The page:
Both contain cadherins, claudins and zonulins. The permeability of the epithelial barrier takes place thanks to the myosin’s phosphorylation and the contraction of complexes Actin-Myosin. In case there is an alteration, the mucosal permeability expands letting endoluminal molecules into the inner layers thus activating the adaptive immune defence leading to an inflammation. It could easily occur during an infectious enterocolitis and IBS (Irritable Bowel Syndrome).

The Enterohemorrhagic E. coli (EHEC) and Enteropathogenic Escherichia coli (EPEC) are capable of sticking to the intestinal epithelium breaking down the integrity of the barrier through the alteration of the tight junctions. For what concerns the IBD, it has been seen that a dysfunction of the AJ-proteins occurs due to the reduction in E-cadherin. This alteration determines an enfeeblement of intercellular adhesion thus activating an inflammatory response. Recent studies have clearly shown that a higher rate of IFN-y and TNF-a, typical of UC and CD, could cause a rearrangement of a large number of proteins (those composing the tight junctions such as zonulin-1, JAM-A, occludine, claudine-1 and claudine-4). In this case it is possible to observe an increase of the intestinal permeability. The same increase is easily observed in the IBS as well (especially in the IBS’s diarrhoeic subgroup.

Consequences of the Damage to the Intestinal Barrier:

Pathologies

The unique ability of the intestinal barrier to guarantee the permeability keeping off all noxious pathogens coming from the outside is essential for the preservation of the state of health of the human body.

In case the body runs short of the guaranteed protection of the intestinal barrier, the immune cells come easily in contact with the antigenes present in the lumen thus altering the normal physiological functions of the barrier, including the immune response to all pathogenic agents (bacteria, viruses, funguses and parasites), the recognition of the “self” antigenes, the tolerance of commensal flora, the desensitisation to food antigenes.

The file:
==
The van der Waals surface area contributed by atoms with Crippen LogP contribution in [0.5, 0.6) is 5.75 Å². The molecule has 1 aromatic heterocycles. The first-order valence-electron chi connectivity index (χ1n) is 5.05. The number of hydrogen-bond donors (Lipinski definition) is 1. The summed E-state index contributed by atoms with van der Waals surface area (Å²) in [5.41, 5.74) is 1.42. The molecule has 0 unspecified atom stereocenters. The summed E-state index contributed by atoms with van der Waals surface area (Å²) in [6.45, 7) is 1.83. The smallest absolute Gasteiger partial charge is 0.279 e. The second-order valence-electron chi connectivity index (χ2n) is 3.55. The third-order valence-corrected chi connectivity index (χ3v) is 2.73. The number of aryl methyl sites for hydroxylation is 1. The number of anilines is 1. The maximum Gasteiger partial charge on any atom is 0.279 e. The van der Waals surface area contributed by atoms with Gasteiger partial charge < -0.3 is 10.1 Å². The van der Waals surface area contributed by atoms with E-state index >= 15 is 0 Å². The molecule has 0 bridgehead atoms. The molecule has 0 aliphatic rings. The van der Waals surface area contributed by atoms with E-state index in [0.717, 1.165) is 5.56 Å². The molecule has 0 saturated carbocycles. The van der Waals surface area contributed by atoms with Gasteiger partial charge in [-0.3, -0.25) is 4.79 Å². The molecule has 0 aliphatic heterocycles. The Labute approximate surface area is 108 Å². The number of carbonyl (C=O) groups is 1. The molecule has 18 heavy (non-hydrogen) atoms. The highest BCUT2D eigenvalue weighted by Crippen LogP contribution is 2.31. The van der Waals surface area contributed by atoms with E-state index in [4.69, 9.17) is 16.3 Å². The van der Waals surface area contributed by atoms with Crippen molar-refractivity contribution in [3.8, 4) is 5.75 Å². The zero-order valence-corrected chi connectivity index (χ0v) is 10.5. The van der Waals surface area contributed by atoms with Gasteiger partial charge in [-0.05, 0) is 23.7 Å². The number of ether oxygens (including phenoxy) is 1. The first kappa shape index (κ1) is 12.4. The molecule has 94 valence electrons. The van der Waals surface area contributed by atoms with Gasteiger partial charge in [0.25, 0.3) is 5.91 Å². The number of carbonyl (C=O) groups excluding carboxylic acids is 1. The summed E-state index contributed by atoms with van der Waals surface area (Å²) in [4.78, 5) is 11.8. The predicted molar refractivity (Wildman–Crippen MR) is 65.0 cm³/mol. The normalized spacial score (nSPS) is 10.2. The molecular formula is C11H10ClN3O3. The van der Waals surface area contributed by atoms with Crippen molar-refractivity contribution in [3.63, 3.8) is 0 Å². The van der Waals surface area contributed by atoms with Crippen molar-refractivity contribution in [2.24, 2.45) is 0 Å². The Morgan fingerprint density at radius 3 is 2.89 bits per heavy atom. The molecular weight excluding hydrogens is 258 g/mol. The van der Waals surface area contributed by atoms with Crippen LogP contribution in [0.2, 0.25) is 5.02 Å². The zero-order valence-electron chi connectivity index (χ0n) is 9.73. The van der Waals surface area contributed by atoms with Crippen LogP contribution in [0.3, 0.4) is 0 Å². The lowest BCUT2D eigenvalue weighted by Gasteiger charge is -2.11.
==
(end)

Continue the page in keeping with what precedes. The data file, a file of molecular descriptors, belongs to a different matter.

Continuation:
A large number of scientific studies have shown there is a connection between the gastro / extra intestinal pathologies and the alteration of intestinal permeability.

There are autoimmune pathologies such as the celiac disease, the IBD, Diabete Mellitus (type 1), multiple sclerosis, rheumatoid arthritis, hepatic cirrhosis, acute pancreatitis, the infectious gastroenteritis, the Small Intestine Bacterial Overgrowth (SIBO).

Cardiac decompensation or autism could determine an increase of intestinal permeability. As in the case of the IBD and the celiac disease, the increase of permeability itself could spark off the pathology. In the case of the hepatic cirrhosis it could lead to the entrance of microbial antigens into enteroportal circulation thus damaging the hepatic fibrosis and portal hypertension allowing an increase in the permeability.

It is not that clear whether the alteration of the barrier’s function is an essential part of the pathogenesis of all these diseases previously mentioned above. Still, it has been shown that an increase of intestinal permeability contributes to the exacerbation of these pathologies leading to a chronic state. Medicines could regain the physiological permeability bringing back the intestinal homeostasis.

The IBD’s, for instance, have shown that the increase of the intestinal permeability has a key role in the pathogenesis of the disease. In this case, the modified intestinal permeability precedes the development of the disease whose exact pathogenesis remains clearly unknown but it may include different genetical factors both immunologic and environmental which could start off the autoimmune process. In the asymptomatic patient suffering from Crohn’s disease, the increase of intestinal epithelium permeability occurs about 1 year before the relapse.

 

Whereas the first defects of the intestinal barrier seems to be involved since the very first stages of the IBS’s pathogenesis, the production of cytokines (IFN-y and TNF-a), secondary to the inflammatory process, could perpetuate an increase of intestinal permeability following a rearrangement of the proteins composing the intercellular junctions.

That is how the primary dysfunction could let the lumen content in activating an immune response maintaining an alteration in the permeability. It could lead to a chronic state of the disease afterwards.

New therapeutic strategies concentrating on the recovery of the physiologic functionality of the intestinal barrier could provide an innovative approach in order to improve the case history of all these chronic diseases.